“Sequels suck, whether you’re making them or watching them.” So said one storied filmmaker in rejecting a rich movie deal (details below), and he’d likely react the same if offered Biden vs. Trump.
The New Hampshire primary results this week reinforced media alarm over a projected 2024 rerun that could fracture ratings and reduce print coverage to “meaningless dribble,” in the words of one publisher.
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Can there be a fix? Mark Thompson, the new CNN chief who has seen half his linear audience disappear, optimistically promises a digital upheaval not only in election coverage but beyond.
On the print side, however, chaos prevails: The Los Angeles Times has lost its top editors and roughly half of its news staff and sold off the San Diego Union-Tribune. Meanwhile, the Baltimore Sun, once also owned by the Times, has been acquired by Sinclair, a TV station behemoth whose leader, David Smith, believes political coverage is “too left wing.”
Clearly, the news business urgently needs some star value to ramp up audience interest and Ron DeSantis hasn’t measured up, whether against Bob Iger or Donald Trump. Nikki Haley delivers her lines forcefully but hasn’t delivered the numbers her donors anticipated.
The Times turmoil in Los Angeles represents a poignant microcosm of the national print malaise. Its prospects were bolstered six years ago when a biotech billionaire Dr. Patrick Soon-Shiong announced his $500 million acquisition of the Times and Union-Tribune — a decision that, overall, has actually cost him a billion dollars, he said this week.
With losses still running at over $40 million a year, the size of his newsroom has been slimmed down from 1,200 to 550, with further cuts possible.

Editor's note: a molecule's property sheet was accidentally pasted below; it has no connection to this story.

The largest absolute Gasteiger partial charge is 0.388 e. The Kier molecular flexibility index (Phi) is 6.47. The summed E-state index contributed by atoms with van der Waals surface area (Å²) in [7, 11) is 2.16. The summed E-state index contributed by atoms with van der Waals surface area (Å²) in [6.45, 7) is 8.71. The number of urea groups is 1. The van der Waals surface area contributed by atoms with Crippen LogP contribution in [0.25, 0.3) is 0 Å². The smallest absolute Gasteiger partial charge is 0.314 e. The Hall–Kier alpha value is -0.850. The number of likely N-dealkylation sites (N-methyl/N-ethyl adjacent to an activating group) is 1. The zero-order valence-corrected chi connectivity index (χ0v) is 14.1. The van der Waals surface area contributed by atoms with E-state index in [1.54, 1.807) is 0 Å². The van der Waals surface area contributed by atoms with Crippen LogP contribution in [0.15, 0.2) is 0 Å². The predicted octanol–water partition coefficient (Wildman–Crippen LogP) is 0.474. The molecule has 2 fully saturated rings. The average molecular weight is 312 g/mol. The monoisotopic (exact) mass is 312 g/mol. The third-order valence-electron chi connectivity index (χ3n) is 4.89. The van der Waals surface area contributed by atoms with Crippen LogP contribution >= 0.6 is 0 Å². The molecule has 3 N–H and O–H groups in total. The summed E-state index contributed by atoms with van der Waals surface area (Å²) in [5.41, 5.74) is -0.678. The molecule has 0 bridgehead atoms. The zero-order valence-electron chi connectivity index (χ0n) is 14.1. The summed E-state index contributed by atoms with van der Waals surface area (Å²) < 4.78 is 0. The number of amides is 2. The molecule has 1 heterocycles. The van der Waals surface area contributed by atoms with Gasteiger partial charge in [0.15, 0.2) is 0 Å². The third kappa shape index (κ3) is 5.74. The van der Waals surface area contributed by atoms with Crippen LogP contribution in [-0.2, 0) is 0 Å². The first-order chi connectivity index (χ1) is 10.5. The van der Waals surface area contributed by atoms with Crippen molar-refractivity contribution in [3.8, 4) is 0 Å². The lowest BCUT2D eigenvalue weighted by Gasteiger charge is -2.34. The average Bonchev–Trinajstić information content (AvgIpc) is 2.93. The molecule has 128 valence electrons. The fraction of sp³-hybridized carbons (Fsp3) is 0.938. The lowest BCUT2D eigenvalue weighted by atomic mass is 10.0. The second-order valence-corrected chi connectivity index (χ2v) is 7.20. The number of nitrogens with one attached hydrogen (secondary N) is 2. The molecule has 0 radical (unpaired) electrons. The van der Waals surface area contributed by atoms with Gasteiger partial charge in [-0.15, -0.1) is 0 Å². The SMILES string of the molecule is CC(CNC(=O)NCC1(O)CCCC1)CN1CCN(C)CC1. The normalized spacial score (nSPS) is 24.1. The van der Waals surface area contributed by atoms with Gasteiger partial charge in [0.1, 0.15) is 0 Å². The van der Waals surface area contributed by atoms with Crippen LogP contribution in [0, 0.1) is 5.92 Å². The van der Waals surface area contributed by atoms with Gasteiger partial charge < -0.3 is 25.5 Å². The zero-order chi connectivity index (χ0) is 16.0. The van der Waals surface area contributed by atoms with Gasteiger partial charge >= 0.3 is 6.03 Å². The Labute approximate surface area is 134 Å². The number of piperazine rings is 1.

The South African-raised tycoon this week saw his leadership team implode – his editor, Kevin Merida, and his news room chief, Sara Yasin, were both gone by week’s end. Also leaving are the Washington bureau chief, his deputy, the business editor and most of the photo department.
Some 90% of the news staff refused to come to work last Friday as a protest against cutbacks – a staff that was winning applause for its inclusiveness.
Given these struggles, the media must now figure out how to energize the news, and the melodramas, of the presidential sequel. Confronted with ratings declines, how will the TV anchors deal with rhetorical reruns and how will fact checkers avoid sounding like scolds on steroids?
Clearly, past tricks aren’t working. Debates don’t draw viewers, or even debaters. The punditry featured on MSNBC is as staunchly predictable as those on Fox News, with CNN now struggling to find some calm centrists.
Last year’s efforts at diversification have proven problematic. Soon-Shiong admitted frustration over failed attempts to create a Times Studio to develop podcasts and documentaries. CNN’s Thompson says he’s disturbed that his network has “failed to provide a compelling video-led news experience for viewers under 40, who have thus been depending for their news on generic video and social apps.”
The grim reality: Sequels are confounding, whatever the medium or the message, as history reminds us. When Francis Coppola was offered the chance to direct a Godfather sequel in 1972 he petulantly rejected the idea, declaring: “When a filmmaker succumbs to sequels, it’s proof he has exhausted his inventory of fresh ideas.”
Nothing would change his mind, he said. A check for $1 million plus the promise of full creative control prompted his swerve.
Ultimately, The Godfather Part II surpassed expectations among critics and audiences. It’s difficult to find similar optimism about Biden-Trump II.
Nonetheless, he still adheres to his point of view.
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